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      Attitudes toward Highly Skilled and Low-skilled Immigration: Evidence from a Survey Experiment

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          Abstract

          Past research has emphasized two critical economic concerns that appear to generate anti-immigrant sentiment among native citizens: concerns about labor market competition and concerns about the fiscal burden on public services. We provide direct tests of both models of attitude formation using an original survey experiment embedded in a nationwide U.S. survey. The labor market competition model predicts that natives will be most opposed to immigrants who have skill levels similar to their own. We find instead that both low-skilled and highly skilled natives strongly prefer highly skilled immigrants over low-skilled immigrants, and this preference is not decreasing in natives' skill levels. The fiscal burden model anticipates that rich natives oppose low-skilled immigration more than poor natives, and that this gap is larger in states with greater fiscal exposure (in terms of immigrant access to public services). We find instead that rich and poor natives are equally opposed to low-skilled immigration in general. In states with high fiscal exposure, poor (rich) natives are more (less) opposed to low-skilled immigration than they are elsewhere. This indicates that concerns among poor natives about constraints on welfare benefits as a result of immigration are more relevant than concerns among the rich about increased taxes. Overall the results suggest that economic self-interest, at least as currently theorized, does not explain voter attitudes toward immigration. The results are consistent with alternative arguments emphasizing noneconomic concerns associated with ethnocentrism or sociotropic considerations about how the local economy as a whole may be affected by immigration.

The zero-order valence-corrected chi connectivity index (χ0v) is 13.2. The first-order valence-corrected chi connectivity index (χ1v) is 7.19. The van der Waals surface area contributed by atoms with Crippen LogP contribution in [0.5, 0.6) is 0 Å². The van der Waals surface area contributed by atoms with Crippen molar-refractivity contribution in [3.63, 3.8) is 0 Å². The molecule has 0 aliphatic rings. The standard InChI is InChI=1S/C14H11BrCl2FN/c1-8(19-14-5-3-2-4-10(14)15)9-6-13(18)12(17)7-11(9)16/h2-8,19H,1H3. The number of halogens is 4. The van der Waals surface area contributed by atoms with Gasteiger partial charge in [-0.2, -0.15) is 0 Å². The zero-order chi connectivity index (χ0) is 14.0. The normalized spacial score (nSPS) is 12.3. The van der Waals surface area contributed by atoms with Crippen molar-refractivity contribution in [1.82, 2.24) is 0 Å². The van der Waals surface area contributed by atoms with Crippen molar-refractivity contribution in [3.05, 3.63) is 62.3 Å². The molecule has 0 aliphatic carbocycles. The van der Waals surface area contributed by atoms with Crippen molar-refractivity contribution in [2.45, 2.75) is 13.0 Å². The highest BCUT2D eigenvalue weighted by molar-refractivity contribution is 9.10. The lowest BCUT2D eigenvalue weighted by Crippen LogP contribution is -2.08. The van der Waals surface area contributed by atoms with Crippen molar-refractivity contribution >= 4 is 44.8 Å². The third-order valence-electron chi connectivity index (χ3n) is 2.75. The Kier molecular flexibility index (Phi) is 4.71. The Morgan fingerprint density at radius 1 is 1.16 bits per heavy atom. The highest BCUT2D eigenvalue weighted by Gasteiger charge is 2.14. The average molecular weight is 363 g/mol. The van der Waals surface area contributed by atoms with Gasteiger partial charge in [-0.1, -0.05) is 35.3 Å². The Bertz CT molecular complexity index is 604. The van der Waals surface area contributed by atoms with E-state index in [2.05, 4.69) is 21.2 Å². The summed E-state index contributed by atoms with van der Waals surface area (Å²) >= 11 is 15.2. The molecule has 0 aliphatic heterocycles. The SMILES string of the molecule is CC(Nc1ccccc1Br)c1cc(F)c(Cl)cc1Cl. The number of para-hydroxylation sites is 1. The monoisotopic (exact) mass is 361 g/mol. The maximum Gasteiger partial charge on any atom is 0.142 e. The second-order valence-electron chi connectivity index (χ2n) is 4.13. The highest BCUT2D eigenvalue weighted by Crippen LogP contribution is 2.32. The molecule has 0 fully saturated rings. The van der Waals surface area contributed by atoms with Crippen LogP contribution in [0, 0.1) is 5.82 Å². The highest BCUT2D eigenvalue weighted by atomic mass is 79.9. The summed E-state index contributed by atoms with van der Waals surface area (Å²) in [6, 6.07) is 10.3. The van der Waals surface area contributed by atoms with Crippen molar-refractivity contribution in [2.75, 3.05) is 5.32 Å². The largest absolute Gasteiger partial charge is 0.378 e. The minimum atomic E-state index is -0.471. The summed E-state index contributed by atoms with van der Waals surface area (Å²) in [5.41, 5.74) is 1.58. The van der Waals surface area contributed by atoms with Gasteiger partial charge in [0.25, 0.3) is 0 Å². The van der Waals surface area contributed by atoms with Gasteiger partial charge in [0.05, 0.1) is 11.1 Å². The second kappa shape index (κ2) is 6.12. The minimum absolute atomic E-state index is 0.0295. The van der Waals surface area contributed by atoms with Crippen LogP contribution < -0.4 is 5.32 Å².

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          Most cited references35

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          Immigrant Inflows, Native Outflows, and the Local Labor Market Impacts of Higher Immigration

          David Card (2001)
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            The Labor Demand Curve is Downward Sloping: Reexamining the Impact of Immigration on the Labor Market

            G Borjas (2003)
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              Who Is Against Immigration? A Cross-Country Investigation of Individual Attitudes toward Immigrants

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                Author and article information

                Journal
                applab
                American Political Science Review
                Am Polit Sci Rev
                Cambridge University Press (CUP)
                0003-0554
                1537-5943
                February 2010
                March 2010
                : 104
                : 01
                : 61-84
                Article
                10.1017/S0003055409990372
                66687188-6dab-473c-9e75-cd616c074361
                © 2010
                History

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